Nouriel Roubini, a well-known American economist and a critic of the crypto sector, said that decentralisation in cryptocurrency is a myth and claimed that no system, currency, or protocol could exist in a peer-to-peer ecosystem. He also accused Vitalik Buterin, the co-founder of Ethereum of being a dictator in this field. He said,
“Decentralization in crypto is a myth. It is a system more centralized than North Korea: miners are centralized, exchanges are centralized, developers are centralized dictators (Buterin is ‘dictator for life’ ) & the Gini inequality coefficient of bitcoin is worse than North Korea,”
Buterin, in the face of such an accusation from Roubini, remained positive and replied,
“I don’t think that’s a fair characterization; if you look more deeply at the actual processes of ethereum governance you’ll find that while a technical elite does exist (as in all cryptocurrencies), my own involvement is much less pivotal than it seems from the outside.”
Cryptocurrency is genuinely decentralised as a system where, miners, atleast theoretically gain dominance over the market, but individual miners who fuel the mining pools are there voluntarily and could leave anytime they wished to. However, there are several existing large blockchain protocols that give a certain group of users more authority over the network. But, its structure is made in such a way, that interested users, in the open-source development community can suggest solutions, offer proposals and changes to its codebase. There have been many instances where codes provided by anonymous developers have been integrated into the blockchain.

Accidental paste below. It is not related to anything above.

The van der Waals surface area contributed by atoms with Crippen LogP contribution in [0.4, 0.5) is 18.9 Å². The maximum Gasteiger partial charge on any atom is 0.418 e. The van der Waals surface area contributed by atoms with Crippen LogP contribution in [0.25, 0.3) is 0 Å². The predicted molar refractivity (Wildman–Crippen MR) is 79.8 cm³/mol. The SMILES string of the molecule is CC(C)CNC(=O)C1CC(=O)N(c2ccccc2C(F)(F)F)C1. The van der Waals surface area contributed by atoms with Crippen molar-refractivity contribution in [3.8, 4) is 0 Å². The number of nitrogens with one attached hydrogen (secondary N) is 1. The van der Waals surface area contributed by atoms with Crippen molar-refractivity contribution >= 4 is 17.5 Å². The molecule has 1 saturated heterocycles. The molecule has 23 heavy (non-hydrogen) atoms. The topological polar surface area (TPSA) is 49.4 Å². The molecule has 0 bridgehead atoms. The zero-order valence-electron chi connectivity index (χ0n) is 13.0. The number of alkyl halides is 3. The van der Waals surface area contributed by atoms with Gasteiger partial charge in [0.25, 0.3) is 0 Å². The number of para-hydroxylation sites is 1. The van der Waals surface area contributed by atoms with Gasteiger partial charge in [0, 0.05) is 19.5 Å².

Buterin also emphasised on how public blockchain systems could be further decentralised by multiple client implementations which enable miners and node operators to cast votes on the best software available, decentralised exchanges and by implementing specific protocols in proof-of-stake, which is a way to validate block transactions based on how many coins a person owns.